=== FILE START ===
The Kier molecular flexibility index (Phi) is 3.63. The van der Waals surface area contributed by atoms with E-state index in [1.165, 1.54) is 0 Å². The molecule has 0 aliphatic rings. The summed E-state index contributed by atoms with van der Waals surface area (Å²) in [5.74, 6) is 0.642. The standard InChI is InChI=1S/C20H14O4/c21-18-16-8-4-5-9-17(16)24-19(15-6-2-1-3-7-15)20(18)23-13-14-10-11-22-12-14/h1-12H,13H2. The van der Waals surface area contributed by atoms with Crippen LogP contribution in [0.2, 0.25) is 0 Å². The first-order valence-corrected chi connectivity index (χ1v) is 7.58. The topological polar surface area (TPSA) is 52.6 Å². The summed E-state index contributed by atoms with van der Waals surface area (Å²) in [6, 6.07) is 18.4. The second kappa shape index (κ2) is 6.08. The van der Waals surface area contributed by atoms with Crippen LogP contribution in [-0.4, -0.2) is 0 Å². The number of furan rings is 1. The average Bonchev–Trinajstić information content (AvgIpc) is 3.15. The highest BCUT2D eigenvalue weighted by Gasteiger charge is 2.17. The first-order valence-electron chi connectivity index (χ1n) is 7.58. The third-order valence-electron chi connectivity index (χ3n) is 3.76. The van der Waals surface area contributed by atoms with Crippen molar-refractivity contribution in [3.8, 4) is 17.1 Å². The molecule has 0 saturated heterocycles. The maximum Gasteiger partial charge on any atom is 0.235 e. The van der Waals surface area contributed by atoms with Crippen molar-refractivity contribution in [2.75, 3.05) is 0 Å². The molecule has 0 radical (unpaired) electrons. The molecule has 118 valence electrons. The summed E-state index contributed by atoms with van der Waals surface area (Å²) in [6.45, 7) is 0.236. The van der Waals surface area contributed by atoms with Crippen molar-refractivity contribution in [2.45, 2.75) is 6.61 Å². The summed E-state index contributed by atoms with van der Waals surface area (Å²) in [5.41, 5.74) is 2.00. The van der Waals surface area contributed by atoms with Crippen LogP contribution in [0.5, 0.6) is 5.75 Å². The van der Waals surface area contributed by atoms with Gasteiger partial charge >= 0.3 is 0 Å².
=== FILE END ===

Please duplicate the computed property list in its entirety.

The Kier molecular flexibility index (Phi) is 3.63. The van der Waals surface area contributed by atoms with E-state index in [1.165, 1.54) is 0 Å². The molecule has 0 aliphatic rings. The summed E-state index contributed by atoms with van der Waals surface area (Å²) in [5.74, 6) is 0.642. The standard InChI is InChI=1S/C20H14O4/c21-18-16-8-4-5-9-17(16)24-19(15-6-2-1-3-7-15)20(18)23-13-14-10-11-22-12-14/h1-12H,13H2. The van der Waals surface area contributed by atoms with Crippen LogP contribution in [0.2, 0.25) is 0 Å². The first-order valence-corrected chi connectivity index (χ1v) is 7.58. The topological polar surface area (TPSA) is 52.6 Å². The summed E-state index contributed by atoms with van der Waals surface area (Å²) in [6, 6.07) is 18.4. The second kappa shape index (κ2) is 6.08. The van der Waals surface area contributed by atoms with Crippen LogP contribution in [-0.4, -0.2) is 0 Å². The number of furan rings is 1. The average Bonchev–Trinajstić information content (AvgIpc) is 3.15. The highest BCUT2D eigenvalue weighted by Gasteiger charge is 2.17. The first-order valence-electron chi connectivity index (χ1n) is 7.58. The third-order valence-electron chi connectivity index (χ3n) is 3.76. The van der Waals surface area contributed by atoms with Crippen molar-refractivity contribution in [3.8, 4) is 17.1 Å². The molecule has 0 saturated heterocycles. The maximum Gasteiger partial charge on any atom is 0.235 e. The van der Waals surface area contributed by atoms with Crippen molar-refractivity contribution in [2.75, 3.05) is 0 Å². The molecule has 0 radical (unpaired) electrons. The molecule has 118 valence electrons. The summed E-state index contributed by atoms with van der Waals surface area (Å²) in [6.45, 7) is 0.236. The van der Waals surface area contributed by atoms with Crippen molar-refractivity contribution in [2.45, 2.75) is 6.61 Å². The summed E-state index contributed by atoms with van der Waals surface area (Å²) in [5.41, 5.74) is 2.00. The van der Waals surface area contributed by atoms with Crippen LogP contribution in [0.5, 0.6) is 5.75 Å². The van der Waals surface area contributed by atoms with Gasteiger partial charge >= 0.3 is 0 Å².